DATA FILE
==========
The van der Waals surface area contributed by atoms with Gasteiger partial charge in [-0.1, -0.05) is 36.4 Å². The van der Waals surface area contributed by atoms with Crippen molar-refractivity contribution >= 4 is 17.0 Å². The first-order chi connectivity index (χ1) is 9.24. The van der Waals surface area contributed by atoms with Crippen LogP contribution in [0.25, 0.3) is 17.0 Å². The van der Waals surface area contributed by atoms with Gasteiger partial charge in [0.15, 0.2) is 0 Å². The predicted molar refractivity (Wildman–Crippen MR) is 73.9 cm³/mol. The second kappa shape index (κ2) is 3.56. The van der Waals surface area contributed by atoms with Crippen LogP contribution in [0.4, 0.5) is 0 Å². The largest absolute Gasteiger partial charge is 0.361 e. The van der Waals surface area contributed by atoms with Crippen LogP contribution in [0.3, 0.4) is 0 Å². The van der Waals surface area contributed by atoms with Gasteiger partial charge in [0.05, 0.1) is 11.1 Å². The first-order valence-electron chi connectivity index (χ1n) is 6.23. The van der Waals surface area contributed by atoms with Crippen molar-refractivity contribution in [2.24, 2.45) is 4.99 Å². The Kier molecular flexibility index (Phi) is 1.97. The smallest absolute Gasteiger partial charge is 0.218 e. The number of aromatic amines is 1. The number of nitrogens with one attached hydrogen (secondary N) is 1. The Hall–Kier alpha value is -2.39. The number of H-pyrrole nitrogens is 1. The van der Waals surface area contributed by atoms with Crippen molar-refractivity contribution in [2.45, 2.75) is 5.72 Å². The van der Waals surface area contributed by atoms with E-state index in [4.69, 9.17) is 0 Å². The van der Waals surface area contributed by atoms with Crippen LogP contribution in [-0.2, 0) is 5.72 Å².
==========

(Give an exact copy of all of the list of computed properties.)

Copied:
The van der Waals surface area contributed by atoms with Gasteiger partial charge in [-0.1, -0.05) is 36.4 Å². The van der Waals surface area contributed by atoms with Crippen molar-refractivity contribution >= 4 is 17.0 Å². The first-order chi connectivity index (χ1) is 9.24. The van der Waals surface area contributed by atoms with Crippen LogP contribution in [0.25, 0.3) is 17.0 Å². The van der Waals surface area contributed by atoms with Gasteiger partial charge in [0.15, 0.2) is 0 Å². The predicted molar refractivity (Wildman–Crippen MR) is 73.9 cm³/mol. The second kappa shape index (κ2) is 3.56. The van der Waals surface area contributed by atoms with Crippen LogP contribution in [0.4, 0.5) is 0 Å². The largest absolute Gasteiger partial charge is 0.361 e. The van der Waals surface area contributed by atoms with Crippen LogP contribution in [0.3, 0.4) is 0 Å². The van der Waals surface area contributed by atoms with Gasteiger partial charge in [0.05, 0.1) is 11.1 Å². The first-order valence-electron chi connectivity index (χ1n) is 6.23. The van der Waals surface area contributed by atoms with Crippen molar-refractivity contribution in [2.24, 2.45) is 4.99 Å². The Kier molecular flexibility index (Phi) is 1.97. The smallest absolute Gasteiger partial charge is 0.218 e. The number of aromatic amines is 1. The number of nitrogens with one attached hydrogen (secondary N) is 1. The Hall–Kier alpha value is -2.39. The number of H-pyrrole nitrogens is 1. The van der Waals surface area contributed by atoms with Crippen molar-refractivity contribution in [2.45, 2.75) is 5.72 Å². The van der Waals surface area contributed by atoms with E-state index in [4.69, 9.17) is 0 Å². The van der Waals surface area contributed by atoms with Crippen LogP contribution in [-0.2, 0) is 5.72 Å².